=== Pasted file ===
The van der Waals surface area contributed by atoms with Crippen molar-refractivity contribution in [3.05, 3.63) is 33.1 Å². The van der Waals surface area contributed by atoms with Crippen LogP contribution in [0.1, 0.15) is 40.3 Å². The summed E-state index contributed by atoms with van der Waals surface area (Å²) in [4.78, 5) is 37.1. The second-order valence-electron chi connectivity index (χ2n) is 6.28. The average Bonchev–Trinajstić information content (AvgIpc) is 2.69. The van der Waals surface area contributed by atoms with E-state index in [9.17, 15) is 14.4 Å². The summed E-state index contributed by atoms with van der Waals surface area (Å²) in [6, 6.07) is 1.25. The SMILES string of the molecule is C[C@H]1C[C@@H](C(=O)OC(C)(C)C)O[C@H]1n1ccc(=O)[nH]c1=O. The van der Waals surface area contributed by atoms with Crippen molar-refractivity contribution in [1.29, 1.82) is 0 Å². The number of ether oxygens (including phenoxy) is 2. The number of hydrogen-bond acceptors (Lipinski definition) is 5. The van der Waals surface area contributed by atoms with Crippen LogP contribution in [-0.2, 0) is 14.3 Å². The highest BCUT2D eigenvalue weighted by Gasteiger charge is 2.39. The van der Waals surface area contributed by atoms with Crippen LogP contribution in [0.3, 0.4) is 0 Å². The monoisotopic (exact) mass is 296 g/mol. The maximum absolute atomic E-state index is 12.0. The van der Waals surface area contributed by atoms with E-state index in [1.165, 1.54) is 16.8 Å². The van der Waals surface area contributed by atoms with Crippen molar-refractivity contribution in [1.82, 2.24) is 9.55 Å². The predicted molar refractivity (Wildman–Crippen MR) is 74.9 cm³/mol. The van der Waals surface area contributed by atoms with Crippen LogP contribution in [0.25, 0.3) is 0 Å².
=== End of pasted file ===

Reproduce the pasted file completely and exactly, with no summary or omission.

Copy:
The van der Waals surface area contributed by atoms with Crippen molar-refractivity contribution in [3.05, 3.63) is 33.1 Å². The van der Waals surface area contributed by atoms with Crippen LogP contribution in [0.1, 0.15) is 40.3 Å². The summed E-state index contributed by atoms with van der Waals surface area (Å²) in [4.78, 5) is 37.1. The second-order valence-electron chi connectivity index (χ2n) is 6.28. The average Bonchev–Trinajstić information content (AvgIpc) is 2.69. The van der Waals surface area contributed by atoms with E-state index in [9.17, 15) is 14.4 Å². The summed E-state index contributed by atoms with van der Waals surface area (Å²) in [6, 6.07) is 1.25. The SMILES string of the molecule is C[C@H]1C[C@@H](C(=O)OC(C)(C)C)O[C@H]1n1ccc(=O)[nH]c1=O. The van der Waals surface area contributed by atoms with Crippen molar-refractivity contribution in [1.29, 1.82) is 0 Å². The number of ether oxygens (including phenoxy) is 2. The number of hydrogen-bond acceptors (Lipinski definition) is 5. The van der Waals surface area contributed by atoms with Crippen LogP contribution in [-0.2, 0) is 14.3 Å². The highest BCUT2D eigenvalue weighted by Gasteiger charge is 2.39. The van der Waals surface area contributed by atoms with Crippen LogP contribution in [0.3, 0.4) is 0 Å². The monoisotopic (exact) mass is 296 g/mol. The maximum absolute atomic E-state index is 12.0. The van der Waals surface area contributed by atoms with E-state index in [1.165, 1.54) is 16.8 Å². The van der Waals surface area contributed by atoms with Crippen molar-refractivity contribution in [1.82, 2.24) is 9.55 Å². The predicted molar refractivity (Wildman–Crippen MR) is 74.9 cm³/mol. The van der Waals surface area contributed by atoms with Crippen LogP contribution in [0.25, 0.3) is 0 Å².